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I have a stack of Objects, in this stack I push ClassA and ClassB objects. I have a method which must return objects from this stack

public Object method(Stack s){
    ClassA a = new ClassA();
    stack.push(a);
    ClassB b = new ClassB();
    stack.push(b);
    while(stack has two elements) stack.pop();
    return stack.pop()// I return the last element
}

the problem is: when I call this method instanceof doesn't work, it can't tell anymore ClassA from ClassB

Object o = method(s);
if ( o instanceof ClassA){
    //do something
} else if (o instanceof ClassB) {
    //do something else
}

Inside method(Stack s) instanceof works, outside doesn't, but the toString() method works fine, it return the proper String for each class.

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1  
Are you getting some exception? Or any compiler error? Can you post the code where you are doing instanceof check? the method? –  Rohit Jain Oct 27 '12 at 13:29
2  
Are you certain that the method doesn't return null? –  Fyodor Soikin Oct 27 '12 at 13:29
1  
while(stack has two elements) seems to be quite strange as well –  Thomas Jungblut Oct 27 '12 at 13:32
    
Yeah, it should be while (stack has two or more than two elements) –  Rohit Jain Oct 27 '12 at 13:33
1  
If the magic while is something like while (!stack.isEmpty()) then when calling return stack.pop() you will get an EmptyStackException. –  Dan Oct 27 '12 at 13:37

1 Answer 1

up vote 4 down vote accepted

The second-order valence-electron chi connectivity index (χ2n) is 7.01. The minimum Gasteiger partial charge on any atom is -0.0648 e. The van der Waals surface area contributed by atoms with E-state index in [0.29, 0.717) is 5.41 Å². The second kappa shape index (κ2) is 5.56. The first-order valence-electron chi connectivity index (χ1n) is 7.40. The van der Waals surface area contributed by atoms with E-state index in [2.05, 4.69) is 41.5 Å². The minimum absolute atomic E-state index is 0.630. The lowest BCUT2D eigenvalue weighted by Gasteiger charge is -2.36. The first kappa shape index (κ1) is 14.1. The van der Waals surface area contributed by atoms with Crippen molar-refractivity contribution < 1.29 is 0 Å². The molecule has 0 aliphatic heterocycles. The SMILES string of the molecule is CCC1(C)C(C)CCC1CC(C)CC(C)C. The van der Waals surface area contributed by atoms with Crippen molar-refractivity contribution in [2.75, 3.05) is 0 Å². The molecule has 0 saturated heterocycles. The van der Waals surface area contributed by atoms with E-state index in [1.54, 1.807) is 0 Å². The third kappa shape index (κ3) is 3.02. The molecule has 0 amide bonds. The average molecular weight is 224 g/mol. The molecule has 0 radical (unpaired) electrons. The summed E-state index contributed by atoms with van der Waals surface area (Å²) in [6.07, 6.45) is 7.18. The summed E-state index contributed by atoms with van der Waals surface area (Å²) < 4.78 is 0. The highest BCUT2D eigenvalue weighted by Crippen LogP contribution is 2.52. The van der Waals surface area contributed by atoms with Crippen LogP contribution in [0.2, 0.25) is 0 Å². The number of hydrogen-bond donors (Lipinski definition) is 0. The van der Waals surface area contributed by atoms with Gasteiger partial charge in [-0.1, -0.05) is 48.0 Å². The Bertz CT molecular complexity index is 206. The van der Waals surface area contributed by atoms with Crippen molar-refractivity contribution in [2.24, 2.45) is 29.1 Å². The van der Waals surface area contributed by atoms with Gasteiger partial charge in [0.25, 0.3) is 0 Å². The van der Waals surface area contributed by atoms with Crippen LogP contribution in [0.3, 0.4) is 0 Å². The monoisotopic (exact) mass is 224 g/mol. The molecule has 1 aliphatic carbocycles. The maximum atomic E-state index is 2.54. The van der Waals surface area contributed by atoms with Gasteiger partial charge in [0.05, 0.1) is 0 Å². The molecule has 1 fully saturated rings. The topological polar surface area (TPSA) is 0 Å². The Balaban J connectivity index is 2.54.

There are a few scenarios where your introspection code may not work as you expect:

  • If o is null, the instanceof operator returns false. The null value is not an instance of any type ... according to the JLS.

  • If ClassB is a subtype of classA, then o instanceof ClassA will return true for an instance of ClassB.

  • If you are doing something complicated with classloaders, it is possible to load the same ".class" file with different class loaders. If you do that, you will run into the problems that the two "copies" of the class actually have different types ... and instanceof will return false. (This behaviour is also specified in the JLS.)

The last case can be particularly confusing, because when you look at the names of the two classes they will be the same. However class1.equals(class2) or class1 == class2 will give you the definitive answer about whether two classes are actually the same.

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It was an error in my code, thank you btw for the explanation –  AR89 Oct 27 '12 at 13:52

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